refer you to this document).
Page 26 of 30
Date - 04/30/08
Leviton Integrated Networks
A business unit of Leviton Manufacturing Co., Inc.
59-25 Little Neck Parkway, Little Neck NY 11362-2591
Customer Service 800-824-3005
www.leviton.com
Building A Connected World
Topic 6: How to use the Monterey Instruments Power Line Signal Analyzer
OK, that’s a bit of a mouthful, so from here on, I’ll refer to it as the PLSA or Monterey tester.
This document is intended for those people who would like to use the Monterey tester, but don’t know how. I’m not going
to cover everything in the user’s guide because the majority of you won’t usually need all of the features.
This is a very useful tool if you know how to use it, but it can be a little intimidating to new users.
Safety note: Some of the procedures in this guide will include steps that will have you working directly with 120 Volts AC.
If you are not sure how to work with high voltage, to avoid endangering yourself or others, please contact a qualified
electrician and make arrangements for them to do the actual work.
Note: Since the tester has a regular male 2-prong plug on the end of it, you’ll probably want to make up a way to actually
connect to bare wires at some point. I use a home-made break-out device with a female plug on one end and two alligator
clips on the other end. If you decide to make one, make sure your leads are at least a foot long (this type of adapter is
sometimes referred to as a Widow-Maker, so if you don’t know how to work with high voltage, PLEASE contact a qualified
electrician).
Now, we are going to break this down into easy-to-use segments so that more people will be comfortable and confident in
their ability to use it successfully.
First, what does it do for you?
• It tells you what command signals are on the line.
• It tells you how strong the commands signals are.
• It tells you how much noise in on the line.
• It tells you what errors it sees on the line.
• It gives you the ability to look at the actual digital signal.
• It can record up to 190 consecutive signals to help in diagnosis.
1. How to use the controls.
The only controls are three buttons:
a.
Mode
b.
Back
c.
Next
Most of the time, you’ll be using the Mode button. Here’s how it works:
Each time you press the Mode button, it starts counting button presses so it can tell which mode you want. When it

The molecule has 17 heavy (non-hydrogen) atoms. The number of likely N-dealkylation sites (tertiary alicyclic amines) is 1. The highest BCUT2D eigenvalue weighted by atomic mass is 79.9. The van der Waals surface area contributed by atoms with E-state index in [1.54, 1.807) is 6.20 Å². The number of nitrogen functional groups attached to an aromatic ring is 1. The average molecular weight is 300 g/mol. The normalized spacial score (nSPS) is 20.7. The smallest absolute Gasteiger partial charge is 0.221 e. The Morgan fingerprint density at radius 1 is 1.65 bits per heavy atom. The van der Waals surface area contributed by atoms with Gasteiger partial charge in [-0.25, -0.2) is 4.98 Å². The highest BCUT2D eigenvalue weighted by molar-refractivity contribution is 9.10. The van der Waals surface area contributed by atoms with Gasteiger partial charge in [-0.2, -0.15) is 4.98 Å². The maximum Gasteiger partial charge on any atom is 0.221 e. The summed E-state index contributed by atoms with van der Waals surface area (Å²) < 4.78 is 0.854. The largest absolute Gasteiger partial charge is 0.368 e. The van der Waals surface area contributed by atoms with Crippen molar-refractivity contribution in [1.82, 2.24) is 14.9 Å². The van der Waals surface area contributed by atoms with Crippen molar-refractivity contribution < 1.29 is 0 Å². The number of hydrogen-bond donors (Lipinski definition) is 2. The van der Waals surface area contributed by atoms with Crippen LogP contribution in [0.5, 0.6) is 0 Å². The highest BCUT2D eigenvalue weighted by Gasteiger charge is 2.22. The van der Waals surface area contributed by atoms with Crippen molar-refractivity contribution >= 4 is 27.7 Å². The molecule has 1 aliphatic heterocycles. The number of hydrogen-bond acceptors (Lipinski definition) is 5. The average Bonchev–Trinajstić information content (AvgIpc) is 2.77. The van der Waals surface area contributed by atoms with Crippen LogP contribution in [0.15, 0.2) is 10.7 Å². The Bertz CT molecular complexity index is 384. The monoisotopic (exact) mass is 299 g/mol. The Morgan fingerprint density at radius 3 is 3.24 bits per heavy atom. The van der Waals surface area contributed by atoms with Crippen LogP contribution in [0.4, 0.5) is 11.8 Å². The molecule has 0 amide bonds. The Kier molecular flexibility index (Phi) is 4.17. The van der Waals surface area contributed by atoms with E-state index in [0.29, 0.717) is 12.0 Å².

decides that you are through pressing buttons, it will switch to the Mode you have specified. For example:
1) You plug the unit in and press the mode button once. Nothing will happen, because you’ve just told it to go to
Mode 1 (Signal Strength / ID), and it’s already at that display upon power-up.
2) You then decide that you need to look at the noise levels, so you press the Mode button twice in rapid succession.
There is a slight delay, then the display changes to Mode 2 (Noise Display).
3) After you’ve checked the noise levels, you need to look at the Mode 1 display again, so you press the Mode
button once and the display will return to mode 1.
Page 27 of 30
Date - 04/30/08
Leviton Integrated Networks
A business unit of Leviton Manufacturing Co., Inc.
59-25 Little Neck Parkway, Little Neck NY 11362-2591
Customer Service 800-824-3005
www.leviton.com
Building A Connected World
Keep in mind that you need to press the Mode button the number of times that matches your desired display number. If
this sounds confusing, try it and you’ll see what I mean.
Once you have recorded a series of signals, the Back and Next buttons can be used to display the signals seen on the
line since the recording started.
2. How do you interpret what you see on the various displays?
Let’s discuss what the information and codes you see in the various displays really means.
Mode 1 (Signal Strength / ID) display
1) The top row displays the address (if you need help understanding addresses, please go back and see topic 1
“How to use and program DHC”) that the command is being sent to. It will also show special codes that may
apply, such as error codes or extended command codes (we’ll discuss those more later).